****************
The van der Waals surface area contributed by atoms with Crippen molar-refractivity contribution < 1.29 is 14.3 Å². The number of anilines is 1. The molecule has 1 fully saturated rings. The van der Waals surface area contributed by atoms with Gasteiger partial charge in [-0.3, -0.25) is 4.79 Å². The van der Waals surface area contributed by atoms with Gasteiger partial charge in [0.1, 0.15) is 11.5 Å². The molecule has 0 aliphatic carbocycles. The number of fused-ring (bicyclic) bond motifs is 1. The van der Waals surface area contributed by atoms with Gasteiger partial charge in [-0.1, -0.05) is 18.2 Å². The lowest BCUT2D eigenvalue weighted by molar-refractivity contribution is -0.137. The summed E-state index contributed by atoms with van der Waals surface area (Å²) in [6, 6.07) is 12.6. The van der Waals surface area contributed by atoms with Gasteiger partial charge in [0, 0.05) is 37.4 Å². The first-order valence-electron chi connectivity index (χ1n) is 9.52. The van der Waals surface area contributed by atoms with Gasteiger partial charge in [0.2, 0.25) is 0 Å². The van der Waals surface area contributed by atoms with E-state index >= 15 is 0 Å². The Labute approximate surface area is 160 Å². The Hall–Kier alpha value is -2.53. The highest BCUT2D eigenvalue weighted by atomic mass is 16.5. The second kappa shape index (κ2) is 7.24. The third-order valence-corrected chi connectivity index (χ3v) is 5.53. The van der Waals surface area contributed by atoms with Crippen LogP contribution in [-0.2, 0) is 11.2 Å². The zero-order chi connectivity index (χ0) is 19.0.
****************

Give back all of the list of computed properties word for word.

The van der Waals surface area contributed by atoms with Crippen molar-refractivity contribution < 1.29 is 14.3 Å². The number of anilines is 1. The molecule has 1 fully saturated rings. The van der Waals surface area contributed by atoms with Gasteiger partial charge in [-0.3, -0.25) is 4.79 Å². The van der Waals surface area contributed by atoms with Gasteiger partial charge in [0.1, 0.15) is 11.5 Å². The molecule has 0 aliphatic carbocycles. The number of fused-ring (bicyclic) bond motifs is 1. The van der Waals surface area contributed by atoms with Gasteiger partial charge in [-0.1, -0.05) is 18.2 Å². The lowest BCUT2D eigenvalue weighted by molar-refractivity contribution is -0.137. The summed E-state index contributed by atoms with van der Waals surface area (Å²) in [6, 6.07) is 12.6. The van der Waals surface area contributed by atoms with Gasteiger partial charge in [0, 0.05) is 37.4 Å². The first-order valence-electron chi connectivity index (χ1n) is 9.52. The van der Waals surface area contributed by atoms with Gasteiger partial charge in [0.2, 0.25) is 0 Å². The van der Waals surface area contributed by atoms with E-state index >= 15 is 0 Å². The Labute approximate surface area is 160 Å². The Hall–Kier alpha value is -2.53. The highest BCUT2D eigenvalue weighted by atomic mass is 16.5. The second kappa shape index (κ2) is 7.24. The third-order valence-corrected chi connectivity index (χ3v) is 5.53. The van der Waals surface area contributed by atoms with Crippen LogP contribution in [-0.2, 0) is 11.2 Å². The zero-order chi connectivity index (χ0) is 19.0.